Rugby referees will soon be able to know when a team has scored a try, even if the ball is under a crowd of players.
Scientists have developed technology to track a ball’s precise location using low-frequency magnetic fields, when it is otherwise blocked from view.
A low-frequency transmitter is placed inside the ball and antennas around the pitch receive signals from the transmitter to monitor its every move.
American researchers at North Carolina State University and Carnegie Mellon University, Pennsylvania, have begun tests in American Football matches.
And Dr David Ricketts, lead researcher and associate professor of electrical and computer engineering at NCSU, said it’s ready for other sports.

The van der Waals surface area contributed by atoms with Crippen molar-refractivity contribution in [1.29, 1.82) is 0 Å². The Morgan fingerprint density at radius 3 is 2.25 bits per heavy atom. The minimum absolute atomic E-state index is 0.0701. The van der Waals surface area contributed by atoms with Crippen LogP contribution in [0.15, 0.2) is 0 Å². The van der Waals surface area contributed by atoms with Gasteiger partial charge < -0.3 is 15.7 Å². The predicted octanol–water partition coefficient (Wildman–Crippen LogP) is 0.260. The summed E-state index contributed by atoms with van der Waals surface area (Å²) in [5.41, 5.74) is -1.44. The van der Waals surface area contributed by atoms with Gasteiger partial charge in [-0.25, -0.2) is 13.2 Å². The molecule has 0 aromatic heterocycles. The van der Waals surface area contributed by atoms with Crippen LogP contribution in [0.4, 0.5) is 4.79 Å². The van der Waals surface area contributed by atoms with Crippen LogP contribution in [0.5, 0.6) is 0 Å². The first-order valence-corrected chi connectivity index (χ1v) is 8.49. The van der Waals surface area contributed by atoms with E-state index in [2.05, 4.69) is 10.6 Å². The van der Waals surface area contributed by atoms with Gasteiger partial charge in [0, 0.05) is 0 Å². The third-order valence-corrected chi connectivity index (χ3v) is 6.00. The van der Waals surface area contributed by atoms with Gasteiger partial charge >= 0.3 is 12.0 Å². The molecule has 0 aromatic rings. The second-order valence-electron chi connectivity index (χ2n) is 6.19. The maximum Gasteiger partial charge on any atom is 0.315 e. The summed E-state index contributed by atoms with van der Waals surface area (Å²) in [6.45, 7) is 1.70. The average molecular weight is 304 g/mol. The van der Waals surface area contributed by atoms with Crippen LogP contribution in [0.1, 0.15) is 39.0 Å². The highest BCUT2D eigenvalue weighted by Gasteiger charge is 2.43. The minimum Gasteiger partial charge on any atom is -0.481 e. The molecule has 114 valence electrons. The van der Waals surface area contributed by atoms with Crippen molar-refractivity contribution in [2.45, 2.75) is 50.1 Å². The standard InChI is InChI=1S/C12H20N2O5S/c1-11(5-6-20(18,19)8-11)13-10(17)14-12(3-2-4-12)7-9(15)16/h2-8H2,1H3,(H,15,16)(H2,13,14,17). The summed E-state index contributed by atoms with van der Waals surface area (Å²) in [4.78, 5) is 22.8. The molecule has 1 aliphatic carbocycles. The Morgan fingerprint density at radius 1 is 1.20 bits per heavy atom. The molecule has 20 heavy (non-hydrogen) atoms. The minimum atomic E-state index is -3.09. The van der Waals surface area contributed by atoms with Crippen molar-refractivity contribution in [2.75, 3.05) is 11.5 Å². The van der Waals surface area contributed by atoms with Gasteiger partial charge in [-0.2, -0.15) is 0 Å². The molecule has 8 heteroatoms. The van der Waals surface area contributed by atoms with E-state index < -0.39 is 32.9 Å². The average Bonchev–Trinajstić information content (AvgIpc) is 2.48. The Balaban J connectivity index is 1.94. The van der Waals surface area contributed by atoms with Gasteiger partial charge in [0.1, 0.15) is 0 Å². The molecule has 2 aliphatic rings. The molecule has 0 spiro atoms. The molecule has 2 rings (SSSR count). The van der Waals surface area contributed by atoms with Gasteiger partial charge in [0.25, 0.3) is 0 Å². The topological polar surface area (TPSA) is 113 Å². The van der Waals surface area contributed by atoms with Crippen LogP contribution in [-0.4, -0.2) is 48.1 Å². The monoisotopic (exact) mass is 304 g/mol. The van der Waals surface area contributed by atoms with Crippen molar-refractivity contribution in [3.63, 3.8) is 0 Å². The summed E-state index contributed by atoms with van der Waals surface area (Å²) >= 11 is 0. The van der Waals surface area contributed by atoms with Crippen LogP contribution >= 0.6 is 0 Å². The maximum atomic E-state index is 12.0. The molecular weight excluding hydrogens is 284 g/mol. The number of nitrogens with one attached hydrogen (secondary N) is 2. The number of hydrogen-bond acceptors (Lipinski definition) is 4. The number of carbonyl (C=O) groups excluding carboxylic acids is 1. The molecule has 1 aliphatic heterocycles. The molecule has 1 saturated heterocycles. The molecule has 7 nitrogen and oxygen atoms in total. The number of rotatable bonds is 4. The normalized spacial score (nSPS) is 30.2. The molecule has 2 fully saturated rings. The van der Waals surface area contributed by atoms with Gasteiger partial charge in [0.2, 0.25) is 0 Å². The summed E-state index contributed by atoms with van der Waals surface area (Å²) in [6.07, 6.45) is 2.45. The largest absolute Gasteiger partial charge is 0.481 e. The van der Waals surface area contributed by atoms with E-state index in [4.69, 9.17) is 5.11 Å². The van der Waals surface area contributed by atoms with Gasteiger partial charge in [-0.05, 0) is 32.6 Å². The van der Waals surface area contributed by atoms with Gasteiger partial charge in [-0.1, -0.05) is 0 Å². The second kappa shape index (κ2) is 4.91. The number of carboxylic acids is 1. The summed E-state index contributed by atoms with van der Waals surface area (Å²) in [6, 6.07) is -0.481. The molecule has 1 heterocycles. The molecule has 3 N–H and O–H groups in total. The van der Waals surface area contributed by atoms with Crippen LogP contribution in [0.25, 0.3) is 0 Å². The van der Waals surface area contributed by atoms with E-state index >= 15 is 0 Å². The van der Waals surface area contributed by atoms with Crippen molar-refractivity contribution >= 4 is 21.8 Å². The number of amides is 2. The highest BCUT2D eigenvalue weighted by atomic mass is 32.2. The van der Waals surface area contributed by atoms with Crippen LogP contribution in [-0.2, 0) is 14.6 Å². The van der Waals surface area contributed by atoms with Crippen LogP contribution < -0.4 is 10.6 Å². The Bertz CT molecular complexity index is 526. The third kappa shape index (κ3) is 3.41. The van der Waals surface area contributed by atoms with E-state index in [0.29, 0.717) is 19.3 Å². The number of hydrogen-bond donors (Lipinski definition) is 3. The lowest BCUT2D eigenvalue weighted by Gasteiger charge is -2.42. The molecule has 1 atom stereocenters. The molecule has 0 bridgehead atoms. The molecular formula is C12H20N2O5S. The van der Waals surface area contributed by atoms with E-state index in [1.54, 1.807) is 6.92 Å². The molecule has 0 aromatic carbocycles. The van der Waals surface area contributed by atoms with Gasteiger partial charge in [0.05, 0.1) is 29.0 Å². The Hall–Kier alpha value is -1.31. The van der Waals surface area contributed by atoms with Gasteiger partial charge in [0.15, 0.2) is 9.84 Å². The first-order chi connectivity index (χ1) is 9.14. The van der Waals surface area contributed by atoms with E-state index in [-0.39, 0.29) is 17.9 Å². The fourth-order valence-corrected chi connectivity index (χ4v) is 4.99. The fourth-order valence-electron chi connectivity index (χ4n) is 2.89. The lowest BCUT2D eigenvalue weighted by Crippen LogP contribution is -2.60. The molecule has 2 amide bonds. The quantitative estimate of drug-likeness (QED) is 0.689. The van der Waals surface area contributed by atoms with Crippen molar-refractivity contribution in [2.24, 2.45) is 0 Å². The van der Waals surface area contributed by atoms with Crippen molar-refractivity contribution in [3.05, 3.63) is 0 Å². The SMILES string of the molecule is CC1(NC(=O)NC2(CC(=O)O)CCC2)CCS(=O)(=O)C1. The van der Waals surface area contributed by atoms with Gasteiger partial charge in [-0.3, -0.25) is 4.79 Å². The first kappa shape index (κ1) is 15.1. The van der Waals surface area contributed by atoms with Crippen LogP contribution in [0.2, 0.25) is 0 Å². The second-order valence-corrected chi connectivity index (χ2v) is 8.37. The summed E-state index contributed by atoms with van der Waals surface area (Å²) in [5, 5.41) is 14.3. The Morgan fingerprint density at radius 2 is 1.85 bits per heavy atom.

‘This would work in rugby, as well as other sports – it’s just a matter of designing the right transmitter and making it robust for the specific sport,’ said Dr Ricketts.
‘Low frequency magnetic fields don’t interact very strongly with the human body, so they are not affected by the players on the field or the stadium environment.
‘This is part of what makes our new approach effective.’
Read the full story on the DailyMail.